Interview (A)Part

This interview was made by email by Jesse Gehlen from Maailman Kuvalehti  to Matraquita in October 2016. The interview was not published in this interview format.

JG
Where does your interest in performance in public spaces come from?
M
It is very important for me to think who is my audience in different spaces and contexts, and public space represent the possibility of encountering a broader audience than in designated art spaces such as museums, galleries and theaters; this is important for me since I perceive that art discourses are neutralised when they are confined.
I perceive the potential of art as an affection that can question and influence its surroundings, not as an art product, but as an artivist practice and contribute to a necessary social change. I don’t want to make art only for artists and I don’t want to act only as an artist.
I think artistic practice in public space as a form of knowledge that can from the poetics talk about politics by bringing something to it and touching something that underlays in human transmission, drifting away from data-dropping. I think in art as a possibility of an encounter, were one-to-one relations are extremely important to reach and understand the other.

JG
How did you come up with the idea of sauna as a performance space?
M
In 2012 I made my first work in a sauna, it was based on a comment from a friend who introduced me to sauna by saying that, “Sins can be washed in sauna” it really impressed me for it was a very powerful statement, it sounded almost religious, I didn’t understand what he meant with “sins” but this got me very interested.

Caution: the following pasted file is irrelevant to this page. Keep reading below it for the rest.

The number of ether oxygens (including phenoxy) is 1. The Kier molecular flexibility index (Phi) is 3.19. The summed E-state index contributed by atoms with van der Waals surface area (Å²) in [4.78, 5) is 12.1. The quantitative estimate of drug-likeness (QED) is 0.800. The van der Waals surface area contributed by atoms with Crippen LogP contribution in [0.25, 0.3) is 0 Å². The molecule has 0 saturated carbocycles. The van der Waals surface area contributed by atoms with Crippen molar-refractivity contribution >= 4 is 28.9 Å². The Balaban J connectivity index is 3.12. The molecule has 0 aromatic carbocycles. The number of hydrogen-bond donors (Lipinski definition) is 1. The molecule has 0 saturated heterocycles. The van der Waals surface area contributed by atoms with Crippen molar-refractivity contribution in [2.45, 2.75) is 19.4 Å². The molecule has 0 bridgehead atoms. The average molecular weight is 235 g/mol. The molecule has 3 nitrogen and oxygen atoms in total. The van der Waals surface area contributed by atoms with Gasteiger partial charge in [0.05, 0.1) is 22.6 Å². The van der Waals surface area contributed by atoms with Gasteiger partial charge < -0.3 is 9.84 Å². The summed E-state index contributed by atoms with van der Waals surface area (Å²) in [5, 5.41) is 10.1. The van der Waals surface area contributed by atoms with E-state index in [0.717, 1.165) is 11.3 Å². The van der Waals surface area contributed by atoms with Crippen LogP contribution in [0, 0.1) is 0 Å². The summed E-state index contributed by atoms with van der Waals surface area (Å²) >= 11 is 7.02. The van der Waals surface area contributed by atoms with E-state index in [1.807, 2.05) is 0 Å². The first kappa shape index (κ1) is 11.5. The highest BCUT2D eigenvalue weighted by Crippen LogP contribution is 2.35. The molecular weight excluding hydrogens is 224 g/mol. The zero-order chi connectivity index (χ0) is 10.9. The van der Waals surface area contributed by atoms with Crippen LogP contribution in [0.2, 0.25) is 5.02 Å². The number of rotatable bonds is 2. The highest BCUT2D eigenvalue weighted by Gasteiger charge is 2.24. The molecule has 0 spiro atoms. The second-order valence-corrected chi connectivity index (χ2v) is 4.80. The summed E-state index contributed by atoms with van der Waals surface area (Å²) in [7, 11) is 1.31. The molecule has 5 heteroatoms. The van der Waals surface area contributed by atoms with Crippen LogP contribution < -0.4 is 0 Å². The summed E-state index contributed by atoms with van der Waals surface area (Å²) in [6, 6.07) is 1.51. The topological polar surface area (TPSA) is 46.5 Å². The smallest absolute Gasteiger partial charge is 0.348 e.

In a very broad way I have thought in sauna as a performative space that through its basic elements such as steam, water, heat, rocks, community and bodies, can relate more to the human than to a specific culture. It can brings us together to discuss important things, such as events that in our present history, seem to have power to torn us apart (maybe this can relate to the“sins” he mentioned)

JG
In (A)part the performer and audience are both part of the performance. Is that style of performance something that interests you in particular and why?
M
I think that building temporary communities is very important today, I have a big need for street life and interaction. As the artist or performer, I’m not interested in giving instructions to the audience or to expect a directed participation, I rather think in building the necessary conditions for resonating with each other. My work is to activate places and objects thought carefully before hand while maintaining the piece as open as possible, allowing it to breath and to evolve by itself. It is very challenging.

JG
How would you describe (A)part and why should people join the performance?
M
(A)part is a performance that seeks to reverberate with others by combining poets, sound, video and performance art, embedded in the sauna ritual. it’s an installation that is built over three hours and that will constantly negotiate with the weather, audience, architecture, and  dramaturgy. Its basic structure is open, fluid and maybe abstract but there are also some very concrete images and texts that appear over time, echoing and building connections in between.
The final performance is defined by its dramaturgy but will remain unknown to me until the night of the event, for it can be completed only if we are many. I sense that being part of a community, even if its transitory, can be empowering and inspiring to us as society.

Performative artist